Is it to be Silent Ilumination or Huatou Method?
"Master Hsu yun has said that the practice of zazen, either as Silent Illumination or in a koan or hua-tou investigation, is to illuminate the mind so that we can see our ‘true nature’. This ‘true nature’ or ‘Buddha nature’ is Emptiness experienced – not a void without objects, nor lacking anything, but rather the basis of sentient being – ‘emptied’ of words. Experiencing and eventually understanding this and applying such understanding in life is the purpose of the Dharma.
In practicing Silent illumination, Shifu (Master Sheng Yen) always stressed the calming of the mind to reach a one-pointed awareness of the totality of a body’s experiencing (Total Body Awareness). Once achieved, this awareness may be widened to admit sensory impressions. Once this is stabilized, changes in experience may appear spontaneously. These may include a loss of a sense of time, a widened awareness of space and later possibly bliss, gratitude, and a disinterested love of being itself. These shifts in feeling lead into a quiet tranquility. The Japanese call these experiences makyo, illusions, since untrained persons may mistakenly think they are enlightened. I call this condition ‘Self at Ease’. The feeling of being a normal self remains present during these shifts in awareness. It is clearly ‘me’ that is having them.
The hua-tou method may be either intense or relatively relaxed. The concentration takes the form of an obsessive enquiry, known as the ‘great doubt’, into such brief paradoxes as “What is the sound of one hand clapping?” or ‘What is next?‘ At some point, during either Silent Illumination or hua-tou work, some stimulus, usually quite small and either of an inner or outer nature, may trigger a sudden change.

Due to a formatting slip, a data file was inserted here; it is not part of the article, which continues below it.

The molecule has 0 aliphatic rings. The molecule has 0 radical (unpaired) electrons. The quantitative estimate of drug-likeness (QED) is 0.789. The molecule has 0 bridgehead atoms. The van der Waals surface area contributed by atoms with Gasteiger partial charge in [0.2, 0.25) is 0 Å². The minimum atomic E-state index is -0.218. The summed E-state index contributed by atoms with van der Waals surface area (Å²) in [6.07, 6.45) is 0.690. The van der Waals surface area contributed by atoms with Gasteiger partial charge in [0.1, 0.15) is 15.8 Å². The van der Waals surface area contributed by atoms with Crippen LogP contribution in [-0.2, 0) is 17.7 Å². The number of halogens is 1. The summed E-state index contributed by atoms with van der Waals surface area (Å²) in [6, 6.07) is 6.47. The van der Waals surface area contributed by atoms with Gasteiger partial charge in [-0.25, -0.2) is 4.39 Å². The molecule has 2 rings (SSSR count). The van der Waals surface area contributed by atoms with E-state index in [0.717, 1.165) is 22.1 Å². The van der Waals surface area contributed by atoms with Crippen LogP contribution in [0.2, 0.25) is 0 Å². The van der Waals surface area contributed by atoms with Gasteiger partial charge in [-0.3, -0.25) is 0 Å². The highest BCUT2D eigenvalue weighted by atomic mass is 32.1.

This change comes ‘from its own side’ without any self-involvement, wishing or desire and the continuing presence of ‘me’ is disrupted. It is as if at the centre of awareness there is a mirror where the ‘I’ had been and in which all impressions are reflected without any comment from the mirror itself. Shifu calls this experience ‘self forgotten’. While the intensity of the experience may be suppressing the normal awareness of self, it remains possible that the egoic component of self changes in form to a bright witnessing with a mirror-like quality lacking self-reference.
This experience of ‘insight’ (prajna) beyond ego is essentially ineffable – one can try to express it but it is essentially beyond the reach of language. Although this is an experience of ‘emptiness’ – an emptiness of access to word, thought, idea – yet the immediate environment is extra-vividly present in a unique way, extraordinarily brilliant, clear and vivid. One is uninterruptedly ‘present in the presence of the present’." ... from John Crook in
NCF #42 http://www.westernchanfellowship.org/ncf+M5fd1872ceff.html
Really famous Zen Masters, or "Watch it, whether you answer correctly or incorrectly to Zen master's question, you still get 30 whacks from the incense stick. Ouch!!!
Which famous Japanese Zen master devised 'What is the sound of one hand clapping? Hakuin believed he could do much better than the traditional Chinese huatou, 'what is wu' with this new huatuo.
|What is the sound of one hand clapping?|
Hakuin was a prolific painter, calligraphist, and writer.
Though Alice Herz-Sommer never studied Zen, as the oldest Holocaust survivor in the world, she is a humanitarian mentor to us all. Check out Alice Dancing under the Gallows at http://www.youtube.com/watch?v=QlccsLr48Mw
There will be a class this Thursday evening.
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